When I approached my bank with the details, they stated that since the amount received was in rupees and the export was in dollars, it cannot be realised. I contacted Sakshi and she sent me letter explaining how through EDPMS banks could realise the transaction in other currencies.
E-BRC and success
Once again I approached the bank with the new information. They reluctantly agreed to work on it but said I need to give them the inward remittance details of HSBC. Since I had remittance details till July 2016 only from my previous correspondence, I needed details after that. So in December 2016 I applied for the remaining transactions that is from July to December. HSBC responded after 20 days stating they needed transaction details. These details are found in the banks inward via NEFT. To get them one has to check all those dates on which a remittance was received and write them down individually. This consumed another 20 days and we were almost at the end of February 2017.
After sharing the details HSBC did not respond. As a result I raised a complaint with banking ombudsman. The copy of the letter was attached and sent to HSBC who replied within a week with all the transaction details.
Finally all the details were ready but another challenge remained. The amount received in rupees was not matching exactly with the shipment sent. In a normal export the amount exported against an Invoice will receive a payment equal to the invoice raised. In case of Amazon’s export there are times when you receive more or less payment for a shipment sent. For example if you have sent goods worth 1000 dollars you might end up getting 900 or 1500 dollars as payment. Also Amazon does not provide payments against Invoice numbers that has been raised by us.
There is also an uncertainty at what value the goods will be sold in the warehouse. There are times when you need to destroy them. Since there is no invoice to invoice payment realisation becomes difficult.
For this a solution has been provided where banks can realise them partially and generate e-brc. So finally they were able to close the transaction and e-brc was generated successfully.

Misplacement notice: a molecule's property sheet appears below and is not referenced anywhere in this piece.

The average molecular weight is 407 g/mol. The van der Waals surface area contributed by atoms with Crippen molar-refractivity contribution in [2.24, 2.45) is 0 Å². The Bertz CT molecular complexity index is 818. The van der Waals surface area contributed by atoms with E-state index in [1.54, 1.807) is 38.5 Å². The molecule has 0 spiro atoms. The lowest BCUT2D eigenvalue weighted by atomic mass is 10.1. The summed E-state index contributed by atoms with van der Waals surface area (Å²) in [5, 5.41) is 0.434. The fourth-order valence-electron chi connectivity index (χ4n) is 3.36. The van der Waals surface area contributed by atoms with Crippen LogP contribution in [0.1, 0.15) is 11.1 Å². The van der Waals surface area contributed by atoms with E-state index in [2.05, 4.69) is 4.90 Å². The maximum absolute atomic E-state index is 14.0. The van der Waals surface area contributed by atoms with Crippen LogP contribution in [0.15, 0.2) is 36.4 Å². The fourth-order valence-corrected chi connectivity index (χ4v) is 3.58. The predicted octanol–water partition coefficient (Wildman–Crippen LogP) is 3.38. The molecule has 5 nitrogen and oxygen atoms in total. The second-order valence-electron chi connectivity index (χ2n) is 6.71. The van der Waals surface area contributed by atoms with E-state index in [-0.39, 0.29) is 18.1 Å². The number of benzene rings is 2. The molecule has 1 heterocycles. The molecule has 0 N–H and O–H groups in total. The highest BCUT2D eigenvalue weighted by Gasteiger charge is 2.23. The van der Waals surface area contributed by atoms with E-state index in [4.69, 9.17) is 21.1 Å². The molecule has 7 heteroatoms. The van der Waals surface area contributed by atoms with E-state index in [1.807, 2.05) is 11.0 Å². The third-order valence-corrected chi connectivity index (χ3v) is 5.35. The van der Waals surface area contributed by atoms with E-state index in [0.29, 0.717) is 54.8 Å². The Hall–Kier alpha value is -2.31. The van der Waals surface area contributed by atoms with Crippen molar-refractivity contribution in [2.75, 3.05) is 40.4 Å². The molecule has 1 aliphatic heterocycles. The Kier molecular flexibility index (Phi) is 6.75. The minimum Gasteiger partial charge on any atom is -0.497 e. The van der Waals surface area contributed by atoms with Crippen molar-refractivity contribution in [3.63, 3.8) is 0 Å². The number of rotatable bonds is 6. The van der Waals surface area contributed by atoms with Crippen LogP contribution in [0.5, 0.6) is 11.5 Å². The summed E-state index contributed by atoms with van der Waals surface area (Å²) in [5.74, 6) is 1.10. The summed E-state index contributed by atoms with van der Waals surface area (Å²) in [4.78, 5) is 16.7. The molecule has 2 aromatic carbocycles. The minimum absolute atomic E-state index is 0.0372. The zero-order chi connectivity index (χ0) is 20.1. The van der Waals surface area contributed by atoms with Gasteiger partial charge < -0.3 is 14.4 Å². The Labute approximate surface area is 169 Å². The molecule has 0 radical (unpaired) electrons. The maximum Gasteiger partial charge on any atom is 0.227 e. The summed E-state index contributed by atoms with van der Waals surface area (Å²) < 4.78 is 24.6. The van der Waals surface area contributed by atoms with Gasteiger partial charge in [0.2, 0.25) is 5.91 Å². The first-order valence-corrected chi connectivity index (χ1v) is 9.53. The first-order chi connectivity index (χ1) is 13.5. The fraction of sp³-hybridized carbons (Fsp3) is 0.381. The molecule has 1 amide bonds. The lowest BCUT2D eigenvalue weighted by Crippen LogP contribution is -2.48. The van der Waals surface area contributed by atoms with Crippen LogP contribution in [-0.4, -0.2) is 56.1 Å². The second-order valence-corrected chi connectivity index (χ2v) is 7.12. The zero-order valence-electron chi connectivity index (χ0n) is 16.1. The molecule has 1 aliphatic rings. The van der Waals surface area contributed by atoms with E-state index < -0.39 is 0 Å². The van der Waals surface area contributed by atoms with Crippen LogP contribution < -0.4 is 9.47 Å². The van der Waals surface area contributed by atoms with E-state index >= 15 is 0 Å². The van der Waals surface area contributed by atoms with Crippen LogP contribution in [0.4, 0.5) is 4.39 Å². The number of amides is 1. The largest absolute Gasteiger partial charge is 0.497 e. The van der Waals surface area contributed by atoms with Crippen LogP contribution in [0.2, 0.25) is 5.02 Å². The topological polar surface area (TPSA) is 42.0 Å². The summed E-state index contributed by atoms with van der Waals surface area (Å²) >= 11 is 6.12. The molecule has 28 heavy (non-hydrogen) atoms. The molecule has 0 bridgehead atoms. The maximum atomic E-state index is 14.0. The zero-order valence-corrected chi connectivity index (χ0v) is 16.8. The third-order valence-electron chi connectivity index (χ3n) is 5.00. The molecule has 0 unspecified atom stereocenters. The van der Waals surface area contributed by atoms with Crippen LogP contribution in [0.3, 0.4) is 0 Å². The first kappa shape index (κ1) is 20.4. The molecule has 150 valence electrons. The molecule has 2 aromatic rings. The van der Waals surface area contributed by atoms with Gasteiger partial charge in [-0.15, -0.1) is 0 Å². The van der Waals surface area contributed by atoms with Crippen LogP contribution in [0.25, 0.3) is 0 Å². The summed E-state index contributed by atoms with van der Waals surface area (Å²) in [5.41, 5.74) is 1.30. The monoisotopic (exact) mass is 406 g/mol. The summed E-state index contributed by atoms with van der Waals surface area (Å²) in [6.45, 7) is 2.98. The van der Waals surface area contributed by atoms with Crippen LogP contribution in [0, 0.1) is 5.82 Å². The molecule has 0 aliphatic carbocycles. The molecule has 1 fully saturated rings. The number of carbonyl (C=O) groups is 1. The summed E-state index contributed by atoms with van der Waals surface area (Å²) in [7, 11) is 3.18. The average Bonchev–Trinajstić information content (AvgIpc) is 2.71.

I would like to highlight few important points
1) Amazon’s Global selling team blindly on boards sellers. Make sure you know the details and pitfalls of selling internationally.
2) Amazon’s Global team also misguides seller’s intentionally. Check with fellow sellers before believing their statements.
3) HSBC still continues to ignore sellers request for inward remittance. Many sellers have applied through their banks but no response received. It’s better you apply early so that the time-line for realisation is met.
4) There is still no clarification as to how Amazon transfer’s money to India. A complaint has been made to RBI in January for which response is pending. Also a mail to Jeff and Amit gave no results.
If you have been exporting through Amazon and would like to know whether you are in trouble with RBI. Visit your Forex branch of your bank and ask them to check your IEC in the caution list. If you are in the list don’t worry you still have time to rectify this.
There are lot more things that this article does not cover. I will try to answer them in subsequent ones. We maintain an International whatsapp group but that’s running full. In order to get quick answers to queries on International selling you can join the ECSAI.org telegram group by registering on this link https://goo.gl/vxfKkX